Poland in silent tribute to plane-crash victims

Thousands of people stood silent in the streets of Poland’s cities today in a silent memorial to President Lech Kaczynski and the other 95 people killed in a devastating plane crash.

Thousands of people stood silent in the streets of Poland’s cities today in a silent memorial to President Lech Kaczynski and the other 95 people killed in a devastating plane crash.

The two minutes of silence were preceded by the thundering pealing of church bells and din of emergency sirens for nearly a minute before everything faded away.

In front of the presidential palace hundreds of people stopped what they were doing and stood, some with their eyes closed and heads bowed.

Earlier, at the Field Cathedral of the Polish Army in Warsaw, hundreds gathered for a morning Mass and left flowers and written condolences. Among the dead were Poland’s army chief of staff, the navy chief commander and heads of the air and land forces, who were all making the emotional trip to honour Polish officers killed by the Soviet secret police in 1940 in and near the forest of Katyn in western Russia.

In Moscow, Russia’s transport ministry said that Russian and Polish investigators had begun to decipher flight data recorders of the ageing Soviet-built Tu-154 airliner that crashed yesterday while trying to land in deep fog in Smolensk, killing all onboard.

Russian officials had initially said 97 people were killed but revised the figure to 96. Poland’s foreign ministry also confirmed the figure.

Polish government spokesman Pawel Gras said that despite the loss of so many leaders, the country’s armed forces were operating normally, and all state offices were doing the same.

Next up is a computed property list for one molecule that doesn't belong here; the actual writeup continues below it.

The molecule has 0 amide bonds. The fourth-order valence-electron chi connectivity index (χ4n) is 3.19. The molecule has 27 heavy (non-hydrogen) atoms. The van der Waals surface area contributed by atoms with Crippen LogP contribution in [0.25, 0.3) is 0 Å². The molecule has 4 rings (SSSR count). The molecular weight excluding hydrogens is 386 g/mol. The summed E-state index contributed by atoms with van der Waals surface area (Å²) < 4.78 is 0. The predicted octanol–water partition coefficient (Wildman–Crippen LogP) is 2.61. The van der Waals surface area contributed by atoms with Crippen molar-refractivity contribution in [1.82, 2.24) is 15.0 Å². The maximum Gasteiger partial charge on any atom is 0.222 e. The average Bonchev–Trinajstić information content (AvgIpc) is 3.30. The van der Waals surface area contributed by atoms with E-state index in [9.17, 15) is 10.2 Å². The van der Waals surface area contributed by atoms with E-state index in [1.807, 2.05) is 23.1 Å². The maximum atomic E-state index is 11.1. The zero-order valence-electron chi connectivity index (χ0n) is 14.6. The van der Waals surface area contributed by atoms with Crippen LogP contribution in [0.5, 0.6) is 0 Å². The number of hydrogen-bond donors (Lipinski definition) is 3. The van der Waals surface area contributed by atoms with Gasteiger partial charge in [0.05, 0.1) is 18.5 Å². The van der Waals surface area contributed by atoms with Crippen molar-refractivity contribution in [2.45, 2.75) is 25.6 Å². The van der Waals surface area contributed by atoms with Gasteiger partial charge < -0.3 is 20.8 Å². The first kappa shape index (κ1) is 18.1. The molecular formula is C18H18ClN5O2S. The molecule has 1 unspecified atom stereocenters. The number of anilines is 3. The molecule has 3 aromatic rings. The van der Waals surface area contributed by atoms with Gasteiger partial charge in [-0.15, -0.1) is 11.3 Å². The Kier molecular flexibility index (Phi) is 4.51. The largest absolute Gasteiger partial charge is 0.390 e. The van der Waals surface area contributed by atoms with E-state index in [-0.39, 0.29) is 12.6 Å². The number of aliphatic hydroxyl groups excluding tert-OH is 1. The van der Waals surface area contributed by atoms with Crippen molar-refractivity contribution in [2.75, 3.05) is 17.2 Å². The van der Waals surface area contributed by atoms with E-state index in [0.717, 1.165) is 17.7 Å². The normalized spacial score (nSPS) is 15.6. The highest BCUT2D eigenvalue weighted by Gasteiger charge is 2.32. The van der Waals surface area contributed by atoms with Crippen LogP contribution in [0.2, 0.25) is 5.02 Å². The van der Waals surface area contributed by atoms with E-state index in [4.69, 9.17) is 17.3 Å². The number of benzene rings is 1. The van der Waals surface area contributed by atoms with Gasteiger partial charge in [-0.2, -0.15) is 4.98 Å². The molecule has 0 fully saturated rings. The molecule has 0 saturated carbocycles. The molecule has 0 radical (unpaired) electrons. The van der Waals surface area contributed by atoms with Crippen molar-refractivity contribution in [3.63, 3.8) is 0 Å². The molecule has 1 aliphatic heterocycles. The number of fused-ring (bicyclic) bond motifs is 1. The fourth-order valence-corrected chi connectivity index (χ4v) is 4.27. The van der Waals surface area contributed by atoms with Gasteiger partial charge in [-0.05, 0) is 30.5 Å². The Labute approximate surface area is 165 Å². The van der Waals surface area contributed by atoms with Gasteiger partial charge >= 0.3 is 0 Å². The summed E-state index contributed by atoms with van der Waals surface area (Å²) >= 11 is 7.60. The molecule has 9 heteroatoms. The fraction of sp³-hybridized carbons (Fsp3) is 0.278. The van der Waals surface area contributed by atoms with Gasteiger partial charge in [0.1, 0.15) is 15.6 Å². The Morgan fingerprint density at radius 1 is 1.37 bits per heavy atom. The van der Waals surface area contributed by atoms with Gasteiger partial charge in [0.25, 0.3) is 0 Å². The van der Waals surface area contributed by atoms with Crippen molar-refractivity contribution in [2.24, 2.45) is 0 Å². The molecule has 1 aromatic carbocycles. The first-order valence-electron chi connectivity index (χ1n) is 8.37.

That the crash occurred near Katyn served as a stark reminder to Poland of the horrors of that place. Mr Kaczynski and those aboard the flight were heading there to remember the thousands of Poles systematically executed by Josef Stalin’s NKVD, the forerunner to the KGB, in 1940.

About 4,000 Polish army officers were killed in Katyn itself. In total some 22,000 officers and others were killed there and in other areas.

Polish-Russian relations had been improving recently after being poisoned for decades over the massacre.

Russia has never formally apologised for the murders but Russian Prime Minister Vladimir Putin’s decision to attend a memorial ceremony earlier this week in the forest was seen as a gesture of goodwill toward reconciliation. Mr Kaczynski was not invited to that event because Mr Putin, as prime minister, had invited his Polish counterpart Donald Tusk.

In Warsaw today, one mourner, Boguslaw Staron, said he turned out to honour Mr Kaczynski, “a great patriot”.

“He taught Poles how to respect our traditions, how to fight for our dignity, and he made his sacrifice there at that tragic place,” said Mr Staron, 70.

Mr Kaczynski, 60, was the first serving Polish leader to die since exiled World War Two-era leader General Wladyslaw Sikorski in a mysterious plane crash off Gibraltar in 1943.

The bodies of Mr Kaczynski and his wife were expected in Warsaw by early afternoon, the foreign ministry said. Mr Kaczynski’s twin brother Jaroslaw flew to Smolensk yesterday evening and identified the bodies.